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A key concern identified by stakeholders during the NASR project was the burden that survey activity places on respondents, particularly farmers, who take on this load in addition to a range of other regulatory and administrative requirements.
Farmers may receive multiple survey forms from a number of different organisations, with limited time to respond. Not only is this inefficient for farmers, it can impact on the survey quality as increased reporting burden can lead to increased disengagement from survey activity. This may result in lower response rates which impacts on the quality and usefulness of the statistics. The lack of quality data can then lead various agricultural organisations to undertake extra survey activity to fill the quality gap, further increasing the burden on farmers.
There was also a range of concerns identified in relation to the quality of statistics in the Australian agricultural statistical system, particularly accuracy and timeliness.
One of the main outcomes of the review was the Enduring Goals for Australian Agriculture Framework. These goals cover the economic, social and environmental aspects of Australian agriculture and they are designed to be stable - subject to minimal change - over the next twenty plus years.
The five goals for the agriculture statistics framework are:
A range of opportunities and innovations were identified in the review consultation, including:
THE NEXT STEPS FOR AUSTRALIA'S AGRICULTURAL SYSTEM
Overall, the review has been an extensive assessment of Australia’s agricultural statistical system, working with stakeholders across all sectors to identify the core information needs of Australia's agricultural industry, and assessing the ability of the system to meet these needs.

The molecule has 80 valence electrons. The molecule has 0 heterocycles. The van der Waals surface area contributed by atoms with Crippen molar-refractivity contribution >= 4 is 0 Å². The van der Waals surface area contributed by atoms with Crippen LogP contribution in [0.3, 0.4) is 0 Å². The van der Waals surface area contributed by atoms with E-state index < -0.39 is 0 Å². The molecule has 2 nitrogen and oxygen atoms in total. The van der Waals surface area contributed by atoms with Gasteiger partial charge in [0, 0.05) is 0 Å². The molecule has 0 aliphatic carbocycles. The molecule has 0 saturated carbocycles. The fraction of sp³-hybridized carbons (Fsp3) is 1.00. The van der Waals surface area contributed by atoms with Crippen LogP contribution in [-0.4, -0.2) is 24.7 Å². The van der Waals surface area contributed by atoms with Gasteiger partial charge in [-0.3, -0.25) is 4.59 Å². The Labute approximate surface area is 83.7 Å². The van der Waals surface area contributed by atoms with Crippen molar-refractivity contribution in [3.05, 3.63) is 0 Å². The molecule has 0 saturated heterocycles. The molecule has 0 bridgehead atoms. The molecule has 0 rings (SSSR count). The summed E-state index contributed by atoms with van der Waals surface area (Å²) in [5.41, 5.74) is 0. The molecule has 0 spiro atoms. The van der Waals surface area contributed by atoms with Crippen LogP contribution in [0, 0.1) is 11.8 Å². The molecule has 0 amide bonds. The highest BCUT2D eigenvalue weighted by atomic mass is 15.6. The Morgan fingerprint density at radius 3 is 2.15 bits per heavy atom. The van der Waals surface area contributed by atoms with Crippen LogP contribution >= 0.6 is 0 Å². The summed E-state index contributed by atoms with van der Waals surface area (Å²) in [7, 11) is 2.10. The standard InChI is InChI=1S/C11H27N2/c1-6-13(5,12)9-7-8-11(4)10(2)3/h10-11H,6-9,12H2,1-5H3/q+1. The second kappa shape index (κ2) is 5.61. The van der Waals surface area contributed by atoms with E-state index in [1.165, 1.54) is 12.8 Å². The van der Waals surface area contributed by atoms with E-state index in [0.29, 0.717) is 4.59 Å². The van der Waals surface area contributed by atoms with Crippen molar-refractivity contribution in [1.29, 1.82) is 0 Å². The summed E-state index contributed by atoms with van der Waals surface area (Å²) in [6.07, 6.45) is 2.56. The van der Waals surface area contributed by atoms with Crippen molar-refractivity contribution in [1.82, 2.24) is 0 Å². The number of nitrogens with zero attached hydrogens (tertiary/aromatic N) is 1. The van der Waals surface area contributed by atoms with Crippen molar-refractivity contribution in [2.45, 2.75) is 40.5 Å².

In undertaking the review, both ABS and ABARES gained an improved understanding of the statistics that each agency produces, respective processes and methods, and their roles in contributing to the Australian agricultural statistical system.
The research into current best practice in agricultural statistical systems has identified opportunities for establishing a modern, adaptive and responsive agricultural statistical system for Australia's future.
ABS and ABARES are now well-placed to lead the system towards this future vision. Both agencies will continue their collaboration, building on the findings of the review and further improving the collaborative relationships built with agricultural data stakeholders.
The ABS will work with ABARES and other stakeholders across the agriculture statistical system to address the issues identified through the NASR for the 2015-16 Agricultural Census.
The ABS acknowledges the input of the 40-plus government and industry organisations that participated in the review forums, as well as the ongoing support of ABARES in conducting this review.
'Three key outcomes from the review are the definition of the enduring goals as a conceptual framework, the paradigm shift of going to administrative data as a first port of call, and the focus on increased utilisation of technologies through the statistical cycle. In addition, the enthusiasm for much greater collaboration and coordination not only between ABS-ABARES but with the wider industry stakeholder group will lead to better outcomes for the system and its users.'
Dr John Sims, Senior Principal Scientist, ABARES, Department of Agriculture
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